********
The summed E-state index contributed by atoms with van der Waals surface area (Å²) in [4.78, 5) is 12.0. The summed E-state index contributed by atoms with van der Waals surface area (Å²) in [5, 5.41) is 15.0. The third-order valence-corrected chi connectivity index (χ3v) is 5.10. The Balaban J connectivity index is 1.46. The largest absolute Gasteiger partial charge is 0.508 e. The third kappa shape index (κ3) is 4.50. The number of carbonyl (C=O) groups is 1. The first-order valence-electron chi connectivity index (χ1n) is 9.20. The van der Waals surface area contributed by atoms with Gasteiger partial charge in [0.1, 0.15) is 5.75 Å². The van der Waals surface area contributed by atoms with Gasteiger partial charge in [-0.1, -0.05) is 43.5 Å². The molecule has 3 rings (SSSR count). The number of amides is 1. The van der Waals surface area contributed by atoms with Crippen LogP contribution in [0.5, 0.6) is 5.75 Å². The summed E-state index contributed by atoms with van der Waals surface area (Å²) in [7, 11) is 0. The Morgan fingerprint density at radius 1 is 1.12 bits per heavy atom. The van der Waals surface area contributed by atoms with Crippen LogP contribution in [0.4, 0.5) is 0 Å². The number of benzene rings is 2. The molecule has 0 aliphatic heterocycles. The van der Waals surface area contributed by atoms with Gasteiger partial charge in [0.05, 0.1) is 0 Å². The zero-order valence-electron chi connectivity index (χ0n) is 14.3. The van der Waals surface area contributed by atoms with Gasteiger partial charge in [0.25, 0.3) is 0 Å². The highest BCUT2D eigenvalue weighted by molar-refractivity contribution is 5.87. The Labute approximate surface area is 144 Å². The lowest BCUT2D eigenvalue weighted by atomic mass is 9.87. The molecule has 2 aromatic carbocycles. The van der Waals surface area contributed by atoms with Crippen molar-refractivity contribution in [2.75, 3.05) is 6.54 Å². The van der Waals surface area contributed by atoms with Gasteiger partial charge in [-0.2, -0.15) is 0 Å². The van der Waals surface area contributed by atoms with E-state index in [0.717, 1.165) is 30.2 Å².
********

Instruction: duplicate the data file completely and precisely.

The summed E-state index contributed by atoms with van der Waals surface area (Å²) in [4.78, 5) is 12.0. The summed E-state index contributed by atoms with van der Waals surface area (Å²) in [5, 5.41) is 15.0. The third-order valence-corrected chi connectivity index (χ3v) is 5.10. The Balaban J connectivity index is 1.46. The largest absolute Gasteiger partial charge is 0.508 e. The third kappa shape index (κ3) is 4.50. The number of carbonyl (C=O) groups is 1. The first-order valence-electron chi connectivity index (χ1n) is 9.20. The van der Waals surface area contributed by atoms with Gasteiger partial charge in [0.1, 0.15) is 5.75 Å². The van der Waals surface area contributed by atoms with Gasteiger partial charge in [-0.1, -0.05) is 43.5 Å². The molecule has 3 rings (SSSR count). The number of amides is 1. The van der Waals surface area contributed by atoms with Crippen LogP contribution in [0.5, 0.6) is 5.75 Å². The summed E-state index contributed by atoms with van der Waals surface area (Å²) in [7, 11) is 0. The Morgan fingerprint density at radius 1 is 1.12 bits per heavy atom. The van der Waals surface area contributed by atoms with Crippen LogP contribution in [0.4, 0.5) is 0 Å². The number of benzene rings is 2. The molecule has 0 aliphatic heterocycles. The van der Waals surface area contributed by atoms with Gasteiger partial charge in [0.05, 0.1) is 0 Å². The zero-order valence-electron chi connectivity index (χ0n) is 14.3. The van der Waals surface area contributed by atoms with Gasteiger partial charge in [0.25, 0.3) is 0 Å². The highest BCUT2D eigenvalue weighted by molar-refractivity contribution is 5.87. The Labute approximate surface area is 144 Å². The lowest BCUT2D eigenvalue weighted by atomic mass is 9.87. The molecule has 2 aromatic carbocycles. The van der Waals surface area contributed by atoms with Crippen molar-refractivity contribution in [2.75, 3.05) is 6.54 Å². The van der Waals surface area contributed by atoms with Gasteiger partial charge in [-0.2, -0.15) is 0 Å². The van der Waals surface area contributed by atoms with E-state index in [0.717, 1.165) is 30.2 Å².